“There is nothing magical about the flip of the calendar, but it represents a clean break, a new hope, and a blank canvas.”
Within the 24 hours of the prior year leading into the next, millions of people will make a time-honored pledge, known as a “New Year’s resolution.” This promise for change declares that with the beginning of the year, you will reverse the detrimental lifestyle or choices that plagued you the previous year.
As one-year ends and another looms on the horizon, we begin building our hopes on unrealistic goals concerning changes in our attitudes, focus or demeanor, while making promises to ourselves (and to others) that we have every intention of keeping. Nevertheless, I am reminded of that adage, “If you fail to plan, then you plan to fail.”
It is during those first few months that no greater desire for change is sought, than in the areas of health choices, lifestyle and of course, religion.
According to a recent article in insideoutmastery.com, the numbers tell the real story: 43% of all people expect to fail before February, and almost one out of four quit within the first week of setting their New Year’s resolution.
Most people quit before the end of January, and only 9% see their resolutions through until succession. That’s right, only 9% successfully keep their New Year’s resolutions. 23% of people quit by the end of the first week, 64% after the first month (according to a study with Australian and UK citizens), and 81% before the end of the second year.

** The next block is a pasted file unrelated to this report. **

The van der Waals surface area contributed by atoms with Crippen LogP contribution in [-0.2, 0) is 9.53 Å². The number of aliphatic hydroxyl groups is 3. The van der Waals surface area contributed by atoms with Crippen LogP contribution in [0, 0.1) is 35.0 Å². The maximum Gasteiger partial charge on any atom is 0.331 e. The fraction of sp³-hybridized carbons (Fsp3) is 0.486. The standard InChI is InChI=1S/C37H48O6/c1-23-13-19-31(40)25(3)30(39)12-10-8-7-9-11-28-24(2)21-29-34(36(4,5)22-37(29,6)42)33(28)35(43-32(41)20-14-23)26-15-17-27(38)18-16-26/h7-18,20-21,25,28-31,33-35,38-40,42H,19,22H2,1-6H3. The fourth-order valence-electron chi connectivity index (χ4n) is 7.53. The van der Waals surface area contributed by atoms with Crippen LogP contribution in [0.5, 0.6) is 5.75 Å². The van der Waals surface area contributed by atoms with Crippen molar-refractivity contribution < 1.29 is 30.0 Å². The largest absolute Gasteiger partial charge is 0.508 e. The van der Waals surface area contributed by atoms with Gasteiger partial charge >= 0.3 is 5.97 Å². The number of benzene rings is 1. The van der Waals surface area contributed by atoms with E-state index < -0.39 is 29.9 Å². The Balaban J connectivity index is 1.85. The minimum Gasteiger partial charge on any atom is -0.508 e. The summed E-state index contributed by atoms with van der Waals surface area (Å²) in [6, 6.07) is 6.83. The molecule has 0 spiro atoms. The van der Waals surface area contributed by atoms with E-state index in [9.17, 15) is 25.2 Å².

Most people quit on the second Friday of the month, according to Strava, a Running and Cycling tracking app. They named this day “Quitters Day”. 43% of people expect to give up on their goals by February, which explains the relatively high quitting rate in January.
Why is that?
Why are these numbers so consistent every single year? More so, why do so many fail to accomplish the goals they set?
Truth be told, it isn’t the lack of desire for success, but rather the unwillingness to release that which keeps us unsuccessful. In the aforementioned quote from author and educator Jason Soroski, he clearly recognized the task of making resolutions, and understood as well that many times, we tend to drag our past into our present,
thereby drastically reducing the chances for future success.
Have you allowed your past mistakes to cloud your future achievements? Are you prepared to embrace all that God has for you tomorrow?
This year instead, make a ‘New Day Resolution.’ Oftentimes our goals are impractical, because we have not taken into account our own tendencies to repeat our mistakes. So, when we fail, we lose hope for the year.
Why is a ‘New Day resolution’ different? With such a laser focus regardless of the goal, reiterate your success
plan every day; don’t wait until the new year.
We must keep in mind that tomorrow is not promised, which means we must make the most of each day. However, truly moving forward requires that we learn from our mistakes rather than live in them. By doing so, we ensure our goals’ chances for success. Remember, there can honestly be no New Year’s resolution, without an “Old Year’s Dissolution!”